Volume XI, Issue 21 ~ May 22-28, 2003

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Burton on the Bay | Chesapeake Outdoors | Sky Watch | Tidelog
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Chesapeake Outdoors by C. D. Dollar

The Enemy Is Us

After even just a quick scan of Monday’s papers, it’s hard not to get depressed about what we’ve done to our waters. A Baltimore Sun article reports another potentially dangerous toxic situation has been unearthed at Aberdeen Proving Ground — highly probable given past history.

The testing grounds that border Kings Creek, a tributary of the Bush River in Harford County, has the awful distinction of being an Environmental Protection Agency Superfund site. That’s a sanitized way of saying it is one of the nation’s most toxic areas. As a result of decades of experiments, some really nasty stuff is buried along the shoreline. Such sites have contaminated the land, polluted the Bay and put people’s health in jeopardy.

The bizarre silver lining, according to the Sun article, of this most recent find is that scientists believe that it could reveal a significant source of mercury contamination in the creek’s sediment, which officials could then clean up. But not cheaply. Costs to remove toxics from the area would run from $24 million to $27 million a year, which is a hefty price to pay for mistakes of the past.

Yet there were also a couple optimistic stories. Take Joe Stewart, who last week swam the Patapsco River in a noble effort to bring attention to that river’s contaminated condition. Last year, Stewart raised about $5,000 for several local watershed groups, so his efforts are certainly commendable.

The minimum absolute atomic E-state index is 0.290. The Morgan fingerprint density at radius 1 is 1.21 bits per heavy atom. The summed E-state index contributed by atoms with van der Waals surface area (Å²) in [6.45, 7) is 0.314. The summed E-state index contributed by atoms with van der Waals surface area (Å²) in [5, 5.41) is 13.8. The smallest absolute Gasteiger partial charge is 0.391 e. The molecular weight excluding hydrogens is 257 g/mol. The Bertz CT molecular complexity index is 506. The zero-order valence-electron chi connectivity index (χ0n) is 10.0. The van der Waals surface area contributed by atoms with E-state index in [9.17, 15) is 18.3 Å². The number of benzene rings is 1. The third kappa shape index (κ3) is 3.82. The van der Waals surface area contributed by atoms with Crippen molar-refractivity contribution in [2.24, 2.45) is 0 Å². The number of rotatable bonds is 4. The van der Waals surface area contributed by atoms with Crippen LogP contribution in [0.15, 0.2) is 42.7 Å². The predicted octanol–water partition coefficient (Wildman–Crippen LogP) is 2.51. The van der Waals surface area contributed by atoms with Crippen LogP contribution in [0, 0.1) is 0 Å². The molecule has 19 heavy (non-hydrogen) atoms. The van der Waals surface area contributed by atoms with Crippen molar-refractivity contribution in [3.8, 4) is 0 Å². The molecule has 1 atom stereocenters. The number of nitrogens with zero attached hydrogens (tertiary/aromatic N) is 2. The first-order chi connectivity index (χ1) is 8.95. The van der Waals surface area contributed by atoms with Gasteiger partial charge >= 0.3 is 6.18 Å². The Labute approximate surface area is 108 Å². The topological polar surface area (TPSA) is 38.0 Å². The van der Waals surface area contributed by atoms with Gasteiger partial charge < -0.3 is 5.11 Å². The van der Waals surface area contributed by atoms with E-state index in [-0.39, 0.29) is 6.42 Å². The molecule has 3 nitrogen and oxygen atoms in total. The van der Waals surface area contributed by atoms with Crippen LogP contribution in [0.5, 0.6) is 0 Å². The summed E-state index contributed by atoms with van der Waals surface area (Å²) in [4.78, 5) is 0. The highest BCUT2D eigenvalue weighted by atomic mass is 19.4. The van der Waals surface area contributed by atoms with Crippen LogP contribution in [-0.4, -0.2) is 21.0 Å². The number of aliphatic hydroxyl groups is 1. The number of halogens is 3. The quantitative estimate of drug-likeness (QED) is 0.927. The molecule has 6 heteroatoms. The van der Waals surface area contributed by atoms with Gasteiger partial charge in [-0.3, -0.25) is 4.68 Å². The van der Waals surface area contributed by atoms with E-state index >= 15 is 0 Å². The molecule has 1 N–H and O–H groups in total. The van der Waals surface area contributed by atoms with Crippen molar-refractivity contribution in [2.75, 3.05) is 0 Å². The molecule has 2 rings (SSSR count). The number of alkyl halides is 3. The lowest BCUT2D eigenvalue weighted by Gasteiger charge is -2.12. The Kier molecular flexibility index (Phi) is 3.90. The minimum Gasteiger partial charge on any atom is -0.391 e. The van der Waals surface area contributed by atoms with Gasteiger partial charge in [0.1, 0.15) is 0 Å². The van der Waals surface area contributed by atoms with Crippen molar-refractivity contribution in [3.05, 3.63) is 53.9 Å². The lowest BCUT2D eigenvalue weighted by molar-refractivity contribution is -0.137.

The Patapsco ranks 26th among the nation’s most toxic waters, a well-deserved reputation due to the high levels of toxics and hard metals in its sediments. State health officials advise people not to eat crabs and fish caught in the river; many do, however, mainly out of necessity for sustenance.

In the mid 1990s, I ran field trips from the Inner Harbor past Fort Carroll, and while I was occasionally amazed by the aquatic life in the water, you’d never catch me swimming in it. (Except for the time a net wrapped my propeller … a long story).

A story that ties these two together comes out of the Baltimore Business Journal. Two leaders in their respective fields — the Johns Hopkins Bloomberg School of Public Health and Chesapeake Bay Foundation — are working together to help policy makers better understand the link between a healthy environment and healthy people.

This collaboration could do several things, including educating us to how reducing sewage pollution may directly improve our health.

This year marks the 20th anniversary of the historic Bay study that was the impetus for the first Bay Agreement in 1987. Today, we’re in Year Three of the Chesapeake 2000 agreement that set the next benchmarks for the Bay’s recovery by 2010. Forward-thinking decisions and strong leadership by the key Bay states and the federal government could help give us less bad news about the Chesapeake.

Fish Are Biting
Last week, the locust trees reached full bloom during a full moon, which were two indicators that season’s first crab molt was underway. My biologist friend from Tidewater, Virginia, said the soft, valuable crustaceans were thick as thieves in the grass beds.

On May 16, Maryland rockfish regulations changed to two fish per person per day with a minimum size of 18 inches; only one of those fish can be over 28 inches. Big croakers are being caught in the shallows of Tangier Sound, and the season’s first red drum are showing up as well.



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Last updated May 22, 2003 @ 1:43am